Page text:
After the First Kiss

After the First Kiss

Back in my day, mothers pulled their daughters aside at a certain age to talk about the birds and the bees, but I think in retrospect, that the lectures should have emphasized how women have been subservient to men since biblical times. Girls define themselves by painting their faces with artificial blushes, cherry-mocha lip gloss and black mascara, hiding what’s inside them, forgetting who they really are.

That daisy-pickin’ stage of “he loves me, he loves me not” is now nothing more than a lost pleasure. I realized I had vanished, too. I recall looking into the mirror one day and asking myself, who are you? I huffed on the glass, wiped it clean with my sleeve and, took another look at my reflection, remembering the innocence of what had taken place in between then and now. Not too long ago, wasn’t there more? Where did I go? It was frightening how I could only see my skin, face, hair and body. What was once “inside” had slowly faded.

I go back in my mind to seventh grade, a time when I was more aroused by the first edition of Old Yeller, than the popular boy I sat next to in English class – “Tony N. Testosteroni,” better known as T.N.T. Pubescent teenage males on the brink of hormonal explosions belched in science class to the tune of “I Can’t Get No Satisfaction.” Snickers scattered among the guys with an outburst of covert armpit farts and spit balls, reconfirming that all guys are gross.

During high school English, the teacher assigned the students to write a poem about love. Love? I was clueless for years. All that time wasted daydreaming in class over true love…then the bell rang, and I saw my true love walking down the hall with his arm around another girl. Overcoming the hurt took a long time, and then I figured out how to get back at the bastard – someday I would marry him.

As time went on and proceeded over that proverbial hill, I noticed my poetry changed; in fact, it ceased. What was once a throbbing heart pierced by Cupid’s arrow in a chiseled chest was now merely palpitations in a flabby, wrinkled physique…not exactly romantic vocabulary from top to bottom, from thinning hair to hammer toes. Even the silhouette on the shade is out of shape. The eyesight has deteriorated, thank God, sparing us a clear focus of our decline. Colors seem a bit murky. Or is that another gray hair? Our forms have become distorted, Picasso-ish, and our body parts shift and go south even before we do.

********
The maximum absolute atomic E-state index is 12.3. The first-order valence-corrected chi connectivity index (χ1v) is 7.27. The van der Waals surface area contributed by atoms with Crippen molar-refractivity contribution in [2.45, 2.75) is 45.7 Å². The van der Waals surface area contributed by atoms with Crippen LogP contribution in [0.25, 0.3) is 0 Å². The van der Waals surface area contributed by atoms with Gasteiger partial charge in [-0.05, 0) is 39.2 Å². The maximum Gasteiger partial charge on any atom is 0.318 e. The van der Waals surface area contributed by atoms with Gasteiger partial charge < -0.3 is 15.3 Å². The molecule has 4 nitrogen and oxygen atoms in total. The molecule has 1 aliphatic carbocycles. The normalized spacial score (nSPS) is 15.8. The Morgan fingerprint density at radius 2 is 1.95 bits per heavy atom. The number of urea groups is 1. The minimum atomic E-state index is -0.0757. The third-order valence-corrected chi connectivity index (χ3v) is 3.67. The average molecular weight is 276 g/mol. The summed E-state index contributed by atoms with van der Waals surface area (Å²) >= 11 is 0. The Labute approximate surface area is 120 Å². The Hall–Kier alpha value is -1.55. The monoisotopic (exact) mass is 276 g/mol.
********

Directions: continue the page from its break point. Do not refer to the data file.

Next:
To think we grew up in the 60s, once so au naturel. It’s difficult to witness what young girls have to contend with these days –The Perfection Paradigm. And we haven’t ‘come a long way, baby,’ as the media continues to shame females to keep up with airbrushed celebs on the cover of magazines who wear uncomfortable clothes that only hang right on hangers, and shoes that cripple us.

Over-grooming has gotten out of hand. The other day I walked into a salon for a little trim, and a petite foreign girl attacked me at the door like the Karate Kid. “Wax on? Wax off? Brow? Lip?” I automatically hid the mustache I didn’t know I had behind the nearest magazine, and noticed the flawless model on the cover. Since I had time in the waiting area, packed with many other one-hair-on-the-chin women, I filled out the cheesy questionnaire in Cosmo. Talk about insulting your intelligence. One of the questions about your love life was: “When was the last time you got risque’ and took a bubble bath with your mate with your high heels on?’ I answered, “When was the last time you found a coupon in the paper for waterproof orthopedic stilettos?”

After the salon, I went to the nearest pharmacy, where I purchased a giant-sized magnifying mirror and a pair of stronger reading glasses. As soon as I got home, I smacked my poor husband (the one I got back at by marrying), the former Woodstock hippie, upside the head. “Why didn’t you tell me I had a mustache?”

He looked closer at me with his unshaven face. “You do?” He wore his usual “huh” expression, as I searched the mirror for the hirsute follicle.

“Ouch!” I cried, plucking at my skin, wearing my thicker eyeglasses. “Where is it? I still can’t find it!”

How shallow the world has become to suffer these various indignities where we can be ostracized in public, tied to a whipping post in the town square, if one body hair should pop up in this PERFECT world. Perfect family, perfect job, perfect everything, but self image.

Women have been liberated to the point of exploitation, especially sexually. Turn to any channel on TV, and it may turn your stomach – UGH! The cheesy, degrading humor toward women is deplorable! I’m from the Protest generation, and I wish the young girls of today would protest the media that wages war against them.

In answer to the question I asked myself about defining love…first, you’ve got to love yourself…before you disappear. That is, unless, you can seal true romance inside a water globe and stash it away in your attic, along with the shadowy memory of your first kiss, now light years away.

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Janet Berg

Janet Lee Berg is a novelist and a blogger, who is known for her freelance writing on the east end of Long Island, NY, including Dan’s Papers. Keep an eye out for the release of her upcoming novel Rembrandt's Shadow, a Holocaust-related story about Sylvie Rosenberg, the privileged daughter of a prominent Dutch art dealer, who never knows her father's love until the day he trades his beloved Rembrandt to the Nazis in exchange for her life.
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